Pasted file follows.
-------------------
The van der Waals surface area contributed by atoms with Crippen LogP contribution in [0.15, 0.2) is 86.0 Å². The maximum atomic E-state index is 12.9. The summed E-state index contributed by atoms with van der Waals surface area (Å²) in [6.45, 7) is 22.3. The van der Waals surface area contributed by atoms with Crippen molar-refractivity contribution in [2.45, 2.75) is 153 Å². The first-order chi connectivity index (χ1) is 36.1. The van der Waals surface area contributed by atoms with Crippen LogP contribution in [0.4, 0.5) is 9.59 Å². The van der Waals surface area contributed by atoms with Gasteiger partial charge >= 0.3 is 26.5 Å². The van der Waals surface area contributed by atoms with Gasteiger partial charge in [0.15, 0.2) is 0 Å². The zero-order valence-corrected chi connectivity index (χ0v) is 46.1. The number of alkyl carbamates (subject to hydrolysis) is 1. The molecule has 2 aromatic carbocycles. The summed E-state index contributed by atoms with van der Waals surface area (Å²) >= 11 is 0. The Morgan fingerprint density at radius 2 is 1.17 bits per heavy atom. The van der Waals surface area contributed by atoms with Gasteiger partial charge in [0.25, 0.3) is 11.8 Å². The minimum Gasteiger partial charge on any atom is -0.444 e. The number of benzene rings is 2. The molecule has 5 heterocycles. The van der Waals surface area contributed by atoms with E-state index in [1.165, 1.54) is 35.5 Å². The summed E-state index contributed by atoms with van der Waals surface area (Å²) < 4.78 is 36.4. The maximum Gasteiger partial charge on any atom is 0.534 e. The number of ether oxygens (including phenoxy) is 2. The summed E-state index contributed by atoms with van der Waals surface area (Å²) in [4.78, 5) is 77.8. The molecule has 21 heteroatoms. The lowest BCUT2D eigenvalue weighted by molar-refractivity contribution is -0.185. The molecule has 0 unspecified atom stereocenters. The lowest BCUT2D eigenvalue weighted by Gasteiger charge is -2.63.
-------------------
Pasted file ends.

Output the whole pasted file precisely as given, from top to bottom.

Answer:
The van der Waals surface area contributed by atoms with Crippen LogP contribution in [0.15, 0.2) is 86.0 Å². The maximum atomic E-state index is 12.9. The summed E-state index contributed by atoms with van der Waals surface area (Å²) in [6.45, 7) is 22.3. The van der Waals surface area contributed by atoms with Crippen molar-refractivity contribution in [2.45, 2.75) is 153 Å². The first-order chi connectivity index (χ1) is 36.1. The van der Waals surface area contributed by atoms with Crippen LogP contribution in [0.4, 0.5) is 9.59 Å². The van der Waals surface area contributed by atoms with Gasteiger partial charge >= 0.3 is 26.5 Å². The van der Waals surface area contributed by atoms with Gasteiger partial charge in [0.15, 0.2) is 0 Å². The zero-order valence-corrected chi connectivity index (χ0v) is 46.1. The number of alkyl carbamates (subject to hydrolysis) is 1. The molecule has 2 aromatic carbocycles. The summed E-state index contributed by atoms with van der Waals surface area (Å²) >= 11 is 0. The Morgan fingerprint density at radius 2 is 1.17 bits per heavy atom. The van der Waals surface area contributed by atoms with Gasteiger partial charge in [0.25, 0.3) is 11.8 Å². The minimum Gasteiger partial charge on any atom is -0.444 e. The number of benzene rings is 2. The molecule has 5 heterocycles. The van der Waals surface area contributed by atoms with E-state index in [1.165, 1.54) is 35.5 Å². The summed E-state index contributed by atoms with van der Waals surface area (Å²) < 4.78 is 36.4. The maximum Gasteiger partial charge on any atom is 0.534 e. The number of ether oxygens (including phenoxy) is 2. The summed E-state index contributed by atoms with van der Waals surface area (Å²) in [4.78, 5) is 77.8. The molecule has 21 heteroatoms. The lowest BCUT2D eigenvalue weighted by molar-refractivity contribution is -0.185. The molecule has 0 unspecified atom stereocenters. The lowest BCUT2D eigenvalue weighted by Gasteiger charge is -2.63.